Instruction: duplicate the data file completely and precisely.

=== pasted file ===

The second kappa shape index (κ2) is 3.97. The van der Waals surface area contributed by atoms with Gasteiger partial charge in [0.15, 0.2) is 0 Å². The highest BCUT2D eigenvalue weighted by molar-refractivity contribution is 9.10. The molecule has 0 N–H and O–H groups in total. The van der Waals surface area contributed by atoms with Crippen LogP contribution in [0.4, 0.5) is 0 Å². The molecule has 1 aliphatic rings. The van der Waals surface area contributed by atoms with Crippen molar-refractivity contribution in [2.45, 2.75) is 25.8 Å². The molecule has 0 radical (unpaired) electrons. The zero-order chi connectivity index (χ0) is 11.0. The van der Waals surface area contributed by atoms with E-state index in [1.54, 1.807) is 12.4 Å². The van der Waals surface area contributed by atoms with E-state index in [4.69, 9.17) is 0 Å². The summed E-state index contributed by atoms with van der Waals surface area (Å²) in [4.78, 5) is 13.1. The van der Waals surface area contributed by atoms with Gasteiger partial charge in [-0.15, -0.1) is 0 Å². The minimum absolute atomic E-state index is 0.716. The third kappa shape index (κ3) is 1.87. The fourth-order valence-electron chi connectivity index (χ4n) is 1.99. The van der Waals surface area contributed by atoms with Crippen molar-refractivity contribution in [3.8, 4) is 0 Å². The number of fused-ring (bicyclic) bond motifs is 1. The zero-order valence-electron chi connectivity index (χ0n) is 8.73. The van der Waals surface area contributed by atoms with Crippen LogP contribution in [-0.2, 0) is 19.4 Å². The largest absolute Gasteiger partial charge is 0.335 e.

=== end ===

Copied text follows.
The second kappa shape index (κ2) is 3.97. The van der Waals surface area contributed by atoms with Gasteiger partial charge in [0.15, 0.2) is 0 Å². The highest BCUT2D eigenvalue weighted by molar-refractivity contribution is 9.10. The molecule has 0 N–H and O–H groups in total. The van der Waals surface area contributed by atoms with Crippen LogP contribution in [0.4, 0.5) is 0 Å². The molecule has 1 aliphatic rings. The van der Waals surface area contributed by atoms with Crippen molar-refractivity contribution in [2.45, 2.75) is 25.8 Å². The molecule has 0 radical (unpaired) electrons. The zero-order chi connectivity index (χ0) is 11.0. The van der Waals surface area contributed by atoms with E-state index in [1.54, 1.807) is 12.4 Å². The van der Waals surface area contributed by atoms with E-state index in [4.69, 9.17) is 0 Å². The summed E-state index contributed by atoms with van der Waals surface area (Å²) in [4.78, 5) is 13.1. The van der Waals surface area contributed by atoms with Gasteiger partial charge in [-0.15, -0.1) is 0 Å². The minimum absolute atomic E-state index is 0.716. The third kappa shape index (κ3) is 1.87. The fourth-order valence-electron chi connectivity index (χ4n) is 1.99. The van der Waals surface area contributed by atoms with Crippen molar-refractivity contribution in [3.8, 4) is 0 Å². The number of fused-ring (bicyclic) bond motifs is 1. The zero-order valence-electron chi connectivity index (χ0n) is 8.73. The van der Waals surface area contributed by atoms with Crippen LogP contribution in [-0.2, 0) is 19.4 Å². The largest absolute Gasteiger partial charge is 0.335 e.